The FAA highlights the effectiveness of this more effective capacity management as a profit booster in its Aerospace Forecast, stating: "The shift in focus from market share to boosting returns on invested capital has resulted in something the industry has rarely seen — sustained profitability. The U.S. airline industry has become more nimble in adjusting capacity to seize opportunities or minimize losses."

2. Big Business in Small Markets

The greater cost efficiencies of regional aircraft operations also allow airlines to add direct services to smaller markets, feeding hub connections and creating convenient point-to-point services between spoke cities.

To boost competitiveness against Low-Cost Carriers in their markets, airlines are breaking away from strict hub-and-spoke service models. This has the carry-on effect of creating new opportunities for regional feeder routes.

As industry analyst Addison Schonland of AirInsight explains, "What many airlines are doing is to 'hub bust' by serving direct flights between secondary cities. The 787 is a typical hub buster. But as these hub- busting flights gain momentum, these secondary cities become 'hublets' of their own, requiring feed and distribution. So the need for regional service remains even as it changes and evolves."2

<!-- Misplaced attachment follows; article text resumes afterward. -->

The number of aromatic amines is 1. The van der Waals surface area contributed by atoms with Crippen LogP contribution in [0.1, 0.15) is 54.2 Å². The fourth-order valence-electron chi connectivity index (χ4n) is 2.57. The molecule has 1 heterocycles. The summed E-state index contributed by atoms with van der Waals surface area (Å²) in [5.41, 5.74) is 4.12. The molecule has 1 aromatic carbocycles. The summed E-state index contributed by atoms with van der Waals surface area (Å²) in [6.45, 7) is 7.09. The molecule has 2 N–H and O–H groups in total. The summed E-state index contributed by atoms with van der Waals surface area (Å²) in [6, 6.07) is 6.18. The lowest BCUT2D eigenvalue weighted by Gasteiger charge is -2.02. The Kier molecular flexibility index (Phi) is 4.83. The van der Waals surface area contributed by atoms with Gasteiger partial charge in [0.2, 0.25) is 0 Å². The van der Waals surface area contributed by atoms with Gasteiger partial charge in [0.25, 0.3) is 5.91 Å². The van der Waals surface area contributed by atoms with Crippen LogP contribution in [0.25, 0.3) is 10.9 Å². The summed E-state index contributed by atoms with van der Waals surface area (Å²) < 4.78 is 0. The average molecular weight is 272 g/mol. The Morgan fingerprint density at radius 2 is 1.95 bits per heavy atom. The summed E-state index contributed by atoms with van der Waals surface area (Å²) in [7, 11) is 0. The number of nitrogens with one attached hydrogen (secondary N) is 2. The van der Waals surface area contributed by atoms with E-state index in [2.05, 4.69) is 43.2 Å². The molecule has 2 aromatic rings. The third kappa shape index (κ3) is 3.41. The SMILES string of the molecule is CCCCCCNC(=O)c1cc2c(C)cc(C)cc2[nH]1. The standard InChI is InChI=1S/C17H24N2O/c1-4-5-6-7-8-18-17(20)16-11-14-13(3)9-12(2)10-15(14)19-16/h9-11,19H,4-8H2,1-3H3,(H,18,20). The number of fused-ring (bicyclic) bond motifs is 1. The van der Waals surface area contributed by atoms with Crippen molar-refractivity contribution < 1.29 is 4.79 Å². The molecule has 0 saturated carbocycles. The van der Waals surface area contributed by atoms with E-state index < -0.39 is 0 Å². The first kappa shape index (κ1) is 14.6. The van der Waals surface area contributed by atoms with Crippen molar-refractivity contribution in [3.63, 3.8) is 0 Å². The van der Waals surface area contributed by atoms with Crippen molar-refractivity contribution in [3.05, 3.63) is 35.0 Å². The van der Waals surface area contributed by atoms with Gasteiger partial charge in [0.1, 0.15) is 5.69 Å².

Patrick Baudis at Bombardier also believes service to secondary markets will become increasingly important to meet growing demand in the coming decades.

"The next growth opportunity we see is the secondary markets," he says. "For example, take the Midwest in the U.S., which has been deserted by a lot of airlines because they could not find the right equipment with the right economics to serve these markets. Now, with a new generation of planes, there's a desire to get back to those markets. With right-sized equipment, there is a tremendous growth coming from those markets."

3. Starting Up in China

The Chinese air travel market is projected to grow dramatically in the coming decades, both internationally and domestically. Speaking at an airline roundtable in Beijing in February 2017, IATA Director General and CEO, Alexandre de Juniac highlighted the progress and promise of this market." Chinese airlines and airports rank among the top 10 by passenger numbers. Investment in infrastructure, including the second airport in Beijing, will ensure that airport capacity is available to meet the expected traffic growth. IATA's forecast is that by 2024, China will overtake the U.S. as the world's largest passenger market. And in 2035, China will be a market of 1.3 billion passengers," he said.3